The ancient city of Santiago de Compostela is a wonderful place to visit at any time, especially the old town. Its narrow streets, attractive squares and magnificent buildings are atmospheric and captivating, especially so if you’ve arrived there after making the epic journey along the Camino de Santiago.
That’s why we’re excited to share two pieces of good news that we hope will spark your enthusiasm for following the Portuguese Camino trail in 2021 or 2022.
Holy Year has been extended
If you’re a Camino fan already, you probably know that 2021 is a Holy Year. This occurs when Saint James’ Day (25th July) falls on a Sunday. Since that doesn’t happen very often, there are celebrations and special events in Santiago de Compostela and along the pilgrim trails to mark the occasion.
A Holy Year is also an opportunity to get full absolution on your sins, thanks to the plenary indulgence that was first established by Pope Calixto II in 1122.
As we all know, the Covid-19 pandemic means that international travel is still very much restricted for the time being. Because of these exceptional circumstances, the Pope has decreed the extension of this Holy Year throughout 2022.
This gives more people the opportunity to travel to Santiago de Compostela in safety, whether on foot, by bike or by other means. If it’s not possible for you to make the journey in 2021, you won’t have to miss out on the festive and spiritual atmosphere of Holy Year.
Santiago de Compostela Cathedral is now fully restored
After a decade of restoration works on this magnificent monument, the 800-year-old cathedral is now gleaming in its full splendour, just in time for Holy Year.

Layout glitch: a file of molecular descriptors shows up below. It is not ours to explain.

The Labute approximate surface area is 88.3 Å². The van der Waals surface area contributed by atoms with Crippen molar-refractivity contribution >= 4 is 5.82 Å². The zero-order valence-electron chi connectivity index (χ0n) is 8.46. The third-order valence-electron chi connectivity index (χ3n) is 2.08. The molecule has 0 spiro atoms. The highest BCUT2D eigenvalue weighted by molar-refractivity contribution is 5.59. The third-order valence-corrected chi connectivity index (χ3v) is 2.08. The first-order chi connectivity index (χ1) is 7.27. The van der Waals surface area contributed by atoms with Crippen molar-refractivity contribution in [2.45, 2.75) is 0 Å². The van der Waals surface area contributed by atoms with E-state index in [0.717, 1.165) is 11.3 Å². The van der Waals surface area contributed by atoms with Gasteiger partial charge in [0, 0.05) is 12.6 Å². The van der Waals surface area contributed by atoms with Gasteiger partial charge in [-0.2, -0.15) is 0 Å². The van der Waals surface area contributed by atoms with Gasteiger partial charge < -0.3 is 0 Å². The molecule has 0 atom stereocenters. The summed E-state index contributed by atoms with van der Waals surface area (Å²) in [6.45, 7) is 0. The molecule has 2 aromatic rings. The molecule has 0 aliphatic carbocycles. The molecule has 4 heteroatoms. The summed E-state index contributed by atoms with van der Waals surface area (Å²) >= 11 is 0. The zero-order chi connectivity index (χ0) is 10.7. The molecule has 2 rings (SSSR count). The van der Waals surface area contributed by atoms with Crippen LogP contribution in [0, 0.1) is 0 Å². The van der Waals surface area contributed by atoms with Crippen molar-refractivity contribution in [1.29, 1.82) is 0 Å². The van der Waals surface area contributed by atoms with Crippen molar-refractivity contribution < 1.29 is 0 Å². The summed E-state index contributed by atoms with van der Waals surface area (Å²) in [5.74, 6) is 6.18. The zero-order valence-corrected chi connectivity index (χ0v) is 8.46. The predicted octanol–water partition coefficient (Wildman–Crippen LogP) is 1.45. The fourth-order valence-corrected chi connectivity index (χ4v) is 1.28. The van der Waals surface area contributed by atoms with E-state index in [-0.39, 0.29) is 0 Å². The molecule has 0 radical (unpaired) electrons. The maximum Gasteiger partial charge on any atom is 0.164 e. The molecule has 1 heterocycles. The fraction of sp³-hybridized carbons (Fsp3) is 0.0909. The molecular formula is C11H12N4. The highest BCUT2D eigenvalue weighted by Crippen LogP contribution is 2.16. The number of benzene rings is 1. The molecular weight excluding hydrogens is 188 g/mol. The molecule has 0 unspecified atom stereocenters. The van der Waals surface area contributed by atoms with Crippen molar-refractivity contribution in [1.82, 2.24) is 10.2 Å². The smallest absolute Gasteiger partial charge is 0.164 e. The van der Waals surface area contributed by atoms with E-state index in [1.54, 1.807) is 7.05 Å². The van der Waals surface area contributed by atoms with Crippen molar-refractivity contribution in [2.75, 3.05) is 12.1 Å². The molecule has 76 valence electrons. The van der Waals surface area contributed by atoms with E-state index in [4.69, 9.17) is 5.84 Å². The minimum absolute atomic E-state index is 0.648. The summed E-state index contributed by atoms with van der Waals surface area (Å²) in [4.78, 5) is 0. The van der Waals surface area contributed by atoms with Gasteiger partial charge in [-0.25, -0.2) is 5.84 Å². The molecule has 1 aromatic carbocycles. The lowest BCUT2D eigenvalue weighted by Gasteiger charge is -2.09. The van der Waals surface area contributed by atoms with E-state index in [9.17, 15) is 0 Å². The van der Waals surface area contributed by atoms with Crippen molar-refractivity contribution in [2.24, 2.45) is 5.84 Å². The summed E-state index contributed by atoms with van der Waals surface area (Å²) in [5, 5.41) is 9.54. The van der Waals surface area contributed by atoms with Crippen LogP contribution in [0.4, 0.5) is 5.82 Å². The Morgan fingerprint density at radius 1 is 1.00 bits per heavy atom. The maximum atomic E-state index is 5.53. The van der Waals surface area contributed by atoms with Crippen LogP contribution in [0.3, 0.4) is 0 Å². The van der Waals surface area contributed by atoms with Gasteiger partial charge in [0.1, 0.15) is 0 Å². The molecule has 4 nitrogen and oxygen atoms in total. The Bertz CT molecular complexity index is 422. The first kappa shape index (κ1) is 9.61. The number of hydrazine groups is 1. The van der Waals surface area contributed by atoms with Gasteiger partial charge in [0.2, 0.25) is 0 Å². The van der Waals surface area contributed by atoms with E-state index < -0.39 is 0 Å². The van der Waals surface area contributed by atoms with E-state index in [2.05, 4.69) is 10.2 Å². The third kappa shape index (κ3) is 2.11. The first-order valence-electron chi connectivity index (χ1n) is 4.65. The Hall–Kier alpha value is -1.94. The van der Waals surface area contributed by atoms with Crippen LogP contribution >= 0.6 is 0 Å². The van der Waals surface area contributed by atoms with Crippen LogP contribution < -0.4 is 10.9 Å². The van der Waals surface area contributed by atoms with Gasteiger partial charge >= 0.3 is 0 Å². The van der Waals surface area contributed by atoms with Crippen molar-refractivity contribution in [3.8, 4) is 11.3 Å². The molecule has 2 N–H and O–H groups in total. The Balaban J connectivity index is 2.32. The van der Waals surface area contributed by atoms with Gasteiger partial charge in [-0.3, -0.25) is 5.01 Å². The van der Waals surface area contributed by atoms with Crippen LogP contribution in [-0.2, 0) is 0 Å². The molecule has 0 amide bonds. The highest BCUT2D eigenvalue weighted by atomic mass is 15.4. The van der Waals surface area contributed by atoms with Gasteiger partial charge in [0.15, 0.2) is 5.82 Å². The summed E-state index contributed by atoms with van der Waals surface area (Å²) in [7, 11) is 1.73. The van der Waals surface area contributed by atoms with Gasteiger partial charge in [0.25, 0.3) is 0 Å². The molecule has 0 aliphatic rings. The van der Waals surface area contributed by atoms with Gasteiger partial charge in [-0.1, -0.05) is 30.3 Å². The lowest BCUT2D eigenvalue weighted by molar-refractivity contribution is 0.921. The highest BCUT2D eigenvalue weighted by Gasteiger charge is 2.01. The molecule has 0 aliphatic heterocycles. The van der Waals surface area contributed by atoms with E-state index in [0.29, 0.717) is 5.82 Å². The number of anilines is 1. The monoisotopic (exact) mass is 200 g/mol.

The painstaking project began in 2009 when an in-depth analysis revealed 534 issues that needed intervention, ranging from structural damage to deteriorating stonework. Over the past few years, the roofs, crypt, stained glass windows, sculptures, façade and main chapel have been expertly cleaned and repaired.
Perhaps the most significant improvement has been the work on the Romanesque Portico of Glory. This elaborately adorned entrance to the cathedral was commissioned by King Ferdinand II of Leon in 1168 and only fully completed in 1211, by which time the king was Alfonso IX.
Originally painted in colour, and repainted in previous centuries, the sculptures of the Portico of Glory had become dull and grey. Nine years and 6 million euros later, much of the original colour has been recovered, making it a joyful, as well as impressive, double archway.
The renovations not only spruced up the gilt, paint and stonework, they also revealed surprises. Many artistic details that had previously been hidden under centuries of grime have been discovered.
Even if you’ve already visited Santiago de Compostela Cathedral, these are plenty of good reasons to return.
Our tireless team is available to help all those who wish to discover the Camino de Santiago in a calm and comfortable way.